“Balli-Balli” in the Crown Crisis

“Balli-Balli” – fast, fast: while Germany is taking its time with the economic stimulus package, South Korea has already submitted the third supplementary budget. In order to support consumption, there are monetary gifts to the residents.

People walking in downtown Seoul

DThe German federal cabinet takes time to decide on the economic stimulus package to alleviate the economic damage caused by the corona. In Asia, one country is pushing ahead faster. In South Korea, the government presented the third supplementary budget on Wednesday to support the economy in the corona shock.

The plan provides for additional spending of 35.3 trillion won (25.9 billion euros). According to the ministry, the total effective amount of all corona aid in South Korea will rise to 270 trillion won (198 billion euros). This total also includes, among other things, loan commitments from state development banks that have no fiscal impact on the budget. But regardless of this, the government is increasing the aid that has already been decided. At 35.3 trillion won, the third supplementary budget is larger than the first two combined. It is also expected to offset expected tax losses of 11.4 trillion won. It is certain that the parliament, in which the government has a majority, will pass the supplementary budget.

The third supplementary budget in quick succession is not only a sign of the “Balli-Balli” culture widespread in South Korea, according to which everything always has to be done quickly. The government also knows that financial support, as in the current crisis, must come quickly in order for it to take effect. One example is the de facto debt-financed gift of money to the residents, with which the government wants to stimulate consumption.

Cash gifts paid out quickly

The corresponding supplementary budget was approved by Parliament on April 30, a Thursday. Just four days later, on Monday, hundreds of thousands of needy South Koreans with low incomes, some of whom live on welfare, received the money. Depending on the location, Koreans can receive 400,000 to 1,000,000 won (290 to 730 euros).

Payments to the rest of the population, who had to submit an application, began on May 13 and are now almost finished about two weeks later. Of the eligible 21.7 million households, 21.4 million have already received the money. 95 percent of the estimated 14.2 trillion won (10 billion euros) has already been paid out. It went so quickly because South Korea largely paid out the money via credit cards, which is quick and easy in the largely digitized financial system. In Japan, on the other hand, where parliament also decided to pay 100,000 yen (830 euros) to every resident at the end of April, many people are still waiting for their money, especially in the metropolitan areas of Tokyo and Osaka.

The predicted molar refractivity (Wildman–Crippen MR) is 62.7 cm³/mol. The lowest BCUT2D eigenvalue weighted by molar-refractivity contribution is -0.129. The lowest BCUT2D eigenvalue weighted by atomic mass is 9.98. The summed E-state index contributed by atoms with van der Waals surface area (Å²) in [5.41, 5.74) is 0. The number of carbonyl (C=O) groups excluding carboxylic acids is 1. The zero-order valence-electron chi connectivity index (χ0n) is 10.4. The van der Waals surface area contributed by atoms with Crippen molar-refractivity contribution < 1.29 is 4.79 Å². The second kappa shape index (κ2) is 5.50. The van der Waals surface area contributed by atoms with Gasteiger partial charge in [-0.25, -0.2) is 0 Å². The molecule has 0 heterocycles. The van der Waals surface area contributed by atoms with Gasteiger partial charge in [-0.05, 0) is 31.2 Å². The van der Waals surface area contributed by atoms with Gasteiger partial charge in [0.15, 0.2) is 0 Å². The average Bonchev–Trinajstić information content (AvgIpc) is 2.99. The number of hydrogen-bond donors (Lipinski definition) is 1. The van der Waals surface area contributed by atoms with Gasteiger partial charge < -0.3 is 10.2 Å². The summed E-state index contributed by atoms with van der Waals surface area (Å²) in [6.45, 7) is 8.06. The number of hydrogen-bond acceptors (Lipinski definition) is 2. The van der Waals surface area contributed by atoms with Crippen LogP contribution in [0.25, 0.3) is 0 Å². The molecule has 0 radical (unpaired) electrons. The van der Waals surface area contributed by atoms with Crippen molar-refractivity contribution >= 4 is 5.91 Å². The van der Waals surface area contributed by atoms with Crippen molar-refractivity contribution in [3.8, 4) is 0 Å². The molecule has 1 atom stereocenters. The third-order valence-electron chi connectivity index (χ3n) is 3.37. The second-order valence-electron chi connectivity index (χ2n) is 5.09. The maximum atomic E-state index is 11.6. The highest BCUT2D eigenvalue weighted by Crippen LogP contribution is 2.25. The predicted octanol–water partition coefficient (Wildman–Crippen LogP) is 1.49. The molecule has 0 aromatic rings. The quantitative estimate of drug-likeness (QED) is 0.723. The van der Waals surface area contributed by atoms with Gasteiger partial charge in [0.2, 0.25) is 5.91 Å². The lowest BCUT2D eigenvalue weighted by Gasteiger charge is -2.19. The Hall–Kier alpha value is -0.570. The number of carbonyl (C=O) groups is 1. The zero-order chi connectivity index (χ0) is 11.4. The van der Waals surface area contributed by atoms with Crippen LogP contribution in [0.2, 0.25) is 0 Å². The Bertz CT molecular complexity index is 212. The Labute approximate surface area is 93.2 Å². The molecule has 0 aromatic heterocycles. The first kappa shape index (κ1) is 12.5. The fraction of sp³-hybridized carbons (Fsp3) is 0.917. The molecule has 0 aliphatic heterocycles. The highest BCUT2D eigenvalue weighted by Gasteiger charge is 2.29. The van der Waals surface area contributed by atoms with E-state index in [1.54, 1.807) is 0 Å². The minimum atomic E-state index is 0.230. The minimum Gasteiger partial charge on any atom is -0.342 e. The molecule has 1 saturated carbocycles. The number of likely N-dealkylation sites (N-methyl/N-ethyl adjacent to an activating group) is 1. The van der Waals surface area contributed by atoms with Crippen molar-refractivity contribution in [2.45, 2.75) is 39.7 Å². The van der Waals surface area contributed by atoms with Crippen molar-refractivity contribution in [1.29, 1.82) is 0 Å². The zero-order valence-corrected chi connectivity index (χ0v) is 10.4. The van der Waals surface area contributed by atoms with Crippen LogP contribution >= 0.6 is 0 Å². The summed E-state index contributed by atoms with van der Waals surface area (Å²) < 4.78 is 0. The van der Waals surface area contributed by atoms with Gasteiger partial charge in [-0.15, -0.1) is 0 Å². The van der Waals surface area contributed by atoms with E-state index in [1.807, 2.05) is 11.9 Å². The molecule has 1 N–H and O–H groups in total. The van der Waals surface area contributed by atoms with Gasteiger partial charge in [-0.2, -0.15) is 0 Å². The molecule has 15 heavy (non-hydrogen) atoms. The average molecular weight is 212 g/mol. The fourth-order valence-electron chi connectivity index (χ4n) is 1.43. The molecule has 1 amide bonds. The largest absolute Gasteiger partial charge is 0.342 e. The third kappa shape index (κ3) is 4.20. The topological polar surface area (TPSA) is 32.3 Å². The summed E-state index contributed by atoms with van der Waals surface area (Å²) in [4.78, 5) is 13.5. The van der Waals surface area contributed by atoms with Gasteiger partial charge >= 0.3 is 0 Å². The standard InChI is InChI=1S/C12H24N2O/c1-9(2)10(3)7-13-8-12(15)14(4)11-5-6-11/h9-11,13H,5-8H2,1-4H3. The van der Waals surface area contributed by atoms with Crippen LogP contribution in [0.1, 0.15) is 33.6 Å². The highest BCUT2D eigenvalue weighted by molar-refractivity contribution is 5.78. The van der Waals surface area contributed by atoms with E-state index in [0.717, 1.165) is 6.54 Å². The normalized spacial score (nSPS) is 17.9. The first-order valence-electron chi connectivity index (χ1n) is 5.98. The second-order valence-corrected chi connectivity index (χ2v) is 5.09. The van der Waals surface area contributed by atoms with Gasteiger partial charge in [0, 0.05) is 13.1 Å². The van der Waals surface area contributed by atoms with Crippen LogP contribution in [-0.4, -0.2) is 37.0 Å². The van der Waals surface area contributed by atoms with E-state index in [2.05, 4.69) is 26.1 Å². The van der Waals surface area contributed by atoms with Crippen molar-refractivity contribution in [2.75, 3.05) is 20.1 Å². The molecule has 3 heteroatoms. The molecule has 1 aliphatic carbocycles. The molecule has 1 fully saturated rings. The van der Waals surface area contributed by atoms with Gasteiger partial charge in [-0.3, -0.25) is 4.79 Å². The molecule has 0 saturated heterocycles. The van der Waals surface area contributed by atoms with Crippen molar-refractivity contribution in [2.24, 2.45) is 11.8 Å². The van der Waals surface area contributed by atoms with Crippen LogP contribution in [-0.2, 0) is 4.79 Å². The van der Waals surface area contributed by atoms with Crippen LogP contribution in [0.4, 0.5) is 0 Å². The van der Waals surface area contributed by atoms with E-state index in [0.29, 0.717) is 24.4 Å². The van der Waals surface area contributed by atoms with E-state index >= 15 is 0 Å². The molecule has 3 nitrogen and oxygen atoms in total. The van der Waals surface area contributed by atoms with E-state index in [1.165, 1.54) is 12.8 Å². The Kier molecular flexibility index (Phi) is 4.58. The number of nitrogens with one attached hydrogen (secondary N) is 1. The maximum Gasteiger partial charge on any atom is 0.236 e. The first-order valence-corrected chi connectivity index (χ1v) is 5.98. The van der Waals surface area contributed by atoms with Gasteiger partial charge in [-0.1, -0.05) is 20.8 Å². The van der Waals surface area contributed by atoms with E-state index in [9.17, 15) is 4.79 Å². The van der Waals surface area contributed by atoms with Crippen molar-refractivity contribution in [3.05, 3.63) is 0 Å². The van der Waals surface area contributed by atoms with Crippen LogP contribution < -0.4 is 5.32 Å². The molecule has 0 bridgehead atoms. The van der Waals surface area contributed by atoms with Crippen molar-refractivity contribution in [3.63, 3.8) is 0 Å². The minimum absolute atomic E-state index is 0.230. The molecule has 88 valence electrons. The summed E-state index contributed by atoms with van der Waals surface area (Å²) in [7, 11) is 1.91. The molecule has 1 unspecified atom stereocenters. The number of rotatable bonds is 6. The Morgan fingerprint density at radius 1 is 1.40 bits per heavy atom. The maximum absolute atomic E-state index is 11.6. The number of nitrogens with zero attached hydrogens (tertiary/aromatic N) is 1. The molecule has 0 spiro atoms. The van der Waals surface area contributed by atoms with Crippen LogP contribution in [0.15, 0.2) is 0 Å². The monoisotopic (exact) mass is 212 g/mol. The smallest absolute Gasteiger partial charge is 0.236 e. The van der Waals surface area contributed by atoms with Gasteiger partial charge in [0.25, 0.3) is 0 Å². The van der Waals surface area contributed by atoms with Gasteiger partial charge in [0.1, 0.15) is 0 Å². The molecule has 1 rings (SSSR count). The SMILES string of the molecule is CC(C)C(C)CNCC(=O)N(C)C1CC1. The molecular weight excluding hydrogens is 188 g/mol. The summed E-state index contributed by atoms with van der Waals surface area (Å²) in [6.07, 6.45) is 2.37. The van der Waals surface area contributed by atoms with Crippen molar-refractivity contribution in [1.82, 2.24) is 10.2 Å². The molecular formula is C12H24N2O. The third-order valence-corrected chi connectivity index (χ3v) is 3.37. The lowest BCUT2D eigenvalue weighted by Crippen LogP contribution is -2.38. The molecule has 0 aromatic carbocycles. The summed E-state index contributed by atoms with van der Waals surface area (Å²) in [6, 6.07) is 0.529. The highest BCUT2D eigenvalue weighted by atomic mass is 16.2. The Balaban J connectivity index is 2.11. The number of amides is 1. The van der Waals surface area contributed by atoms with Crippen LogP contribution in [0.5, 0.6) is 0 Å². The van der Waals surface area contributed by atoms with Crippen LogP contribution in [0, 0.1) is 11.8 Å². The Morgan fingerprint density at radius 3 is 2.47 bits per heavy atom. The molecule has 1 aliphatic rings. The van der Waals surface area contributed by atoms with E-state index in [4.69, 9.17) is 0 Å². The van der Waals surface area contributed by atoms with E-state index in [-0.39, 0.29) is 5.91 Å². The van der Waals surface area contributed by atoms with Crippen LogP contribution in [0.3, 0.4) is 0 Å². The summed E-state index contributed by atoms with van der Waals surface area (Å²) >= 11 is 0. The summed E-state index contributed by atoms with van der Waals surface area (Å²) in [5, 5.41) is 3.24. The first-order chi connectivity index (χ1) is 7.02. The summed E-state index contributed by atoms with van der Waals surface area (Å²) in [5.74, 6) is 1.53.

With the latest supplementary budget, the government is trying to reduce the economic contraction. A large part is provided as emergency loans for small and medium-sized businesses. The government also wants to spend more money to directly secure jobs, to develop a vaccination against Covid-19 and to boost consumption with vouchers. In order to encourage the population to quickly spend the money-consumption coupons that have already been paid out, South Korea is relying on means that are unusual for German standards. In a promotional video by the Ministry of the Interior, the South Korean comedian Kim Shin-young explains to the population, singing and dancing, where and until when the money should be spent.

Public debt is increasing significantly

After the South Korean economy had done quite well in an international comparison at the beginning of the year with a minus of 1.3 percent compared to the previous quarter, the global slowdown is pressing on the country, which is economically dependent on international trade like no other. In May exports were 24 percent lower than a year ago. The Treasury Department had just this week lowered its growth forecast for this year from 2.4 to 0.1 percent. Other institutions such as the International Monetary Fund expect economic output to shrink by around 1.2 percent. Just last week the Bank of Korea cut the key interest rate from 0.75 percent to the record low of 0.5 percent. It was the second rate cut since March.

Around two thirds of the new supplementary budget will be financed through new debt. The fiscal situation in the country is deteriorating significantly with the Corona aid. Government spending will increase by 16 percent this year. Originally, a large plus of 9 percent was planned. Compared to last year, the deficit will increase from minus 1.9 percent of gross domestic product to minus 5.8 percent. According to the Ministry of Finance, total national debt will rise from 37.1 percent to 43.5 percent of GDP.